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Cook for Good: A New Food Religion?

By Joan Mitchell

While most people are down to conserve some energy or save a polar bear when it suits their fancy, it takes a special kind of eco-warrior to expend cash or effort to benefit the planet. But what if someone were to tell you that you could save money, time, empty calories, AND energy (while also producing less waste) all at once. That's the promise of Cook for Good, a food site that presents simple monthly menus that work out to just $1.20 per meal.

After taking a look through the menus and recipes, I'm convinced of two aspects of the plan: 1) it would save most if not all grads I know a ton of money, and 2) it would be a healthier option for most if not all grads I know. The caveats, however, are three-fold. Firstly, you have to be a pretty organized, regimented person to do all your shopping and cooking for full weeks at a time and seek out the lowest prices. Secondly, the meals are all vegetarian (though you can easily add meat to a lot of them). And finally, having literally every meal planned out ahead of time might be sort of "OD" for some.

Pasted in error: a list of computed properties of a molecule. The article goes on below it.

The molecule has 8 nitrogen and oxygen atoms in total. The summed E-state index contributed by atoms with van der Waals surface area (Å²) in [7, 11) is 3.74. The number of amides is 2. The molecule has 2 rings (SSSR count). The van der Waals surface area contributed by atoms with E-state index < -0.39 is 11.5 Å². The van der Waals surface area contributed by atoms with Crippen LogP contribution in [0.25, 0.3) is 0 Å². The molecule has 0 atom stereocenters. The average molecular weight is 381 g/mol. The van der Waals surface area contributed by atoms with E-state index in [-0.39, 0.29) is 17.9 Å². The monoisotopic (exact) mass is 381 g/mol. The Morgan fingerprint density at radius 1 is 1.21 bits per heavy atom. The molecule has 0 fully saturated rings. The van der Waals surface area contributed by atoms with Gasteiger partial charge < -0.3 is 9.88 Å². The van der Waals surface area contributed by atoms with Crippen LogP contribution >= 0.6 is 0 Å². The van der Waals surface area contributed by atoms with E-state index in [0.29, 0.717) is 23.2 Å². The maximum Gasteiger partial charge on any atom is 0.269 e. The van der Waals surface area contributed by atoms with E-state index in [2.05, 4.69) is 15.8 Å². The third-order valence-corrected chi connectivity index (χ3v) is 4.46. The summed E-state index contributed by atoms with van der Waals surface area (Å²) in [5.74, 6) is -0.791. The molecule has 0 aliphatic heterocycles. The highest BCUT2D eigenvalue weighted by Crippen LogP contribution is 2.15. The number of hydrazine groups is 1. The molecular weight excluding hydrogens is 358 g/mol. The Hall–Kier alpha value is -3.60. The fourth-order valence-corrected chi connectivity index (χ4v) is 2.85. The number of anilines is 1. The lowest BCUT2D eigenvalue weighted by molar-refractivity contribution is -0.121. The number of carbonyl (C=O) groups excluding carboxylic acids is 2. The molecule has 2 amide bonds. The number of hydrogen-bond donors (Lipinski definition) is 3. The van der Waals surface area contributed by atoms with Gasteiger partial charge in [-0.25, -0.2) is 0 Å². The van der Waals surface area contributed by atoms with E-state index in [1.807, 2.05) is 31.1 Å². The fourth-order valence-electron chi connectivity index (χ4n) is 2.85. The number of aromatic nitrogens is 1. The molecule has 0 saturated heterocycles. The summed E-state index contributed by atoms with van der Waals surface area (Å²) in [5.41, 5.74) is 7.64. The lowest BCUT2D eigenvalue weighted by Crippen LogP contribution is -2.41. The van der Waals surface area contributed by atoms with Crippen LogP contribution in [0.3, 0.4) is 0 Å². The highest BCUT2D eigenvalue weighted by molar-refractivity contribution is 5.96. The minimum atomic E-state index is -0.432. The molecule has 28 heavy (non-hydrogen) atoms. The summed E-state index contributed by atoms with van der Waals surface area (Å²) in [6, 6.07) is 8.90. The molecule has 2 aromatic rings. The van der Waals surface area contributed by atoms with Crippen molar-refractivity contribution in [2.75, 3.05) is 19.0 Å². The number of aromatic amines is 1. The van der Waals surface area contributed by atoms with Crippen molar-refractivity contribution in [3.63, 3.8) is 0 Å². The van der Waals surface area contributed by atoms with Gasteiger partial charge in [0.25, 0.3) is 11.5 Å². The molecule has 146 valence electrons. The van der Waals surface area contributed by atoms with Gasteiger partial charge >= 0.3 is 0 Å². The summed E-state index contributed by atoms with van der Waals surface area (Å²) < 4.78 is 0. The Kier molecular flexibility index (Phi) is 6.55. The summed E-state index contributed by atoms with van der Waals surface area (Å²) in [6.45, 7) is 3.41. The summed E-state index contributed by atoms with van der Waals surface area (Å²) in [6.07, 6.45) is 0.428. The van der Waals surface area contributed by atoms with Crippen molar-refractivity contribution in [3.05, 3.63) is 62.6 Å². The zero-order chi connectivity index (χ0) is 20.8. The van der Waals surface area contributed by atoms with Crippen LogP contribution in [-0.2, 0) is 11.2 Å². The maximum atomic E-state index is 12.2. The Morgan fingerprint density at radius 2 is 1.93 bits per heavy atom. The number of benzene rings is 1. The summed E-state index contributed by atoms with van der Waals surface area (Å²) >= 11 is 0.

That said, "Cook for Good" has a lot of great resources on the site that anyone can use. For example, the Top 20 foods page shows you the best bang for your buck per serving size when you "go green" (e.g., organic) versus buying regular. And there are tons of ridiculously thrifty tips like, "Time is your friend. For example, by starting bread dough the night before your bake it, you can use just half as much yeast, cutting the cost of the most expensive ingredient in bread."

In other words, you can learn a lot of great money-saving, healthy-eating fundamentals from Cook for Good even if you don't have the time, patience, or self-control to follow the menus to the letter.

Cook for Good [via Lifehacker]

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